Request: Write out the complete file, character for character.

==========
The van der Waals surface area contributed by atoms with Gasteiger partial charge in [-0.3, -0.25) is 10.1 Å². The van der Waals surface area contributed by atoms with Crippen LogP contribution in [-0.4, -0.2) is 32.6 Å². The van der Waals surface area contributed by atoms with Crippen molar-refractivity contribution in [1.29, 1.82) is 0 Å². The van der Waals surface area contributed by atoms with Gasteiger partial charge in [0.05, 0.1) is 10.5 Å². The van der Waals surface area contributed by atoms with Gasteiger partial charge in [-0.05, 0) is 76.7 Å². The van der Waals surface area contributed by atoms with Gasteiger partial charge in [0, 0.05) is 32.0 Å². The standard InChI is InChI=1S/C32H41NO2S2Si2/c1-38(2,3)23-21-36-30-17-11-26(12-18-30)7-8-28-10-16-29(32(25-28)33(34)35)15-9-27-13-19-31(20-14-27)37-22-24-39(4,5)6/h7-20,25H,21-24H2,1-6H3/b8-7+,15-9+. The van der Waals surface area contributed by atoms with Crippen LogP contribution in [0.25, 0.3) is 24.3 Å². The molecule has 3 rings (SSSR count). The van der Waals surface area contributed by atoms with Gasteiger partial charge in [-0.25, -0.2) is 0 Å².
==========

The van der Waals surface area contributed by atoms with Gasteiger partial charge in [-0.3, -0.25) is 10.1 Å². The van der Waals surface area contributed by atoms with Crippen LogP contribution in [-0.4, -0.2) is 32.6 Å². The van der Waals surface area contributed by atoms with Crippen molar-refractivity contribution in [1.29, 1.82) is 0 Å². The van der Waals surface area contributed by atoms with Gasteiger partial charge in [0.05, 0.1) is 10.5 Å². The van der Waals surface area contributed by atoms with Gasteiger partial charge in [-0.05, 0) is 76.7 Å². The van der Waals surface area contributed by atoms with Gasteiger partial charge in [0, 0.05) is 32.0 Å². The standard InChI is InChI=1S/C32H41NO2S2Si2/c1-38(2,3)23-21-36-30-17-11-26(12-18-30)7-8-28-10-16-29(32(25-28)33(34)35)15-9-27-13-19-31(20-14-27)37-22-24-39(4,5)6/h7-20,25H,21-24H2,1-6H3/b8-7+,15-9+. The van der Waals surface area contributed by atoms with Crippen LogP contribution in [0.25, 0.3) is 24.3 Å². The molecule has 3 rings (SSSR count). The van der Waals surface area contributed by atoms with Gasteiger partial charge in [-0.25, -0.2) is 0 Å².